1 of 1 people found the following review helpful
5.0 out of 5 stars
Awesome, Jan. 3 2011
I loved it! I think what makes this book so great is twofold. First, the author had a concrete theory about the tool vs. the machine and how they fit into human life before starting this experiment. This gives you a thoughtful way to explore his experiences intellectually. Further, he's coming from the world most of us are more familiar with, which makes his interpretation of and growth in the community really easy to relate to. I've read Amish type books before and they just don't give the same feel. Brende is focused on the community's use of technology, not religion, which is a perspective you don't tend to find in "native" writers. He also offers the reader concrete ways to integrate his lessons into a more urban life in narrating their eventual move from the community.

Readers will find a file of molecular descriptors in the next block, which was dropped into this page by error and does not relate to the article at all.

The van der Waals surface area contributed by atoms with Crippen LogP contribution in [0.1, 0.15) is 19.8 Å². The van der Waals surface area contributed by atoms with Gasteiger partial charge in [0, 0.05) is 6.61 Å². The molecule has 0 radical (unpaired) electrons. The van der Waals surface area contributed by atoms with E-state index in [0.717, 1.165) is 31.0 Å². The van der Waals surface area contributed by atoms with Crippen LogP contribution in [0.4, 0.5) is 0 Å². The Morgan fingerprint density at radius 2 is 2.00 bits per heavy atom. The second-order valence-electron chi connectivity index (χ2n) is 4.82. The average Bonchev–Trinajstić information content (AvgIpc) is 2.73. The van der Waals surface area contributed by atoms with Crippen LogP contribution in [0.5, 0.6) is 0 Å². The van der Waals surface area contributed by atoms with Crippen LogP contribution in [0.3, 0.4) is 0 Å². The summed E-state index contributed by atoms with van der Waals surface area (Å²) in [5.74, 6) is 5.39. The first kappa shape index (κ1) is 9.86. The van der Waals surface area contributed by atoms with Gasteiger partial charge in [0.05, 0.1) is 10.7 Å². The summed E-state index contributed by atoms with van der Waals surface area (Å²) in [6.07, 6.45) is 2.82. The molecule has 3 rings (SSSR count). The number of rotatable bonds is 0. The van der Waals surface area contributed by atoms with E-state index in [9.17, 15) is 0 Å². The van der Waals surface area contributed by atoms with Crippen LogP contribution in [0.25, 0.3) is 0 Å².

Another reviewer said Brende seemed sexist - I didn't find this at all. While I did find myself thinking it'd be wonderful to read a book from his wife's perspective, I don't think you can fault the author that his perspective is his own and that the subject matter isn't primarily about his family life except insofar as they are affected by technology (and even then, he does make little references in the book to his own growing maturity in their relationship - I did find his description of their relationship initially confusing, but his anecdotes about their marriage seemed ultimately sweet and genuine to me).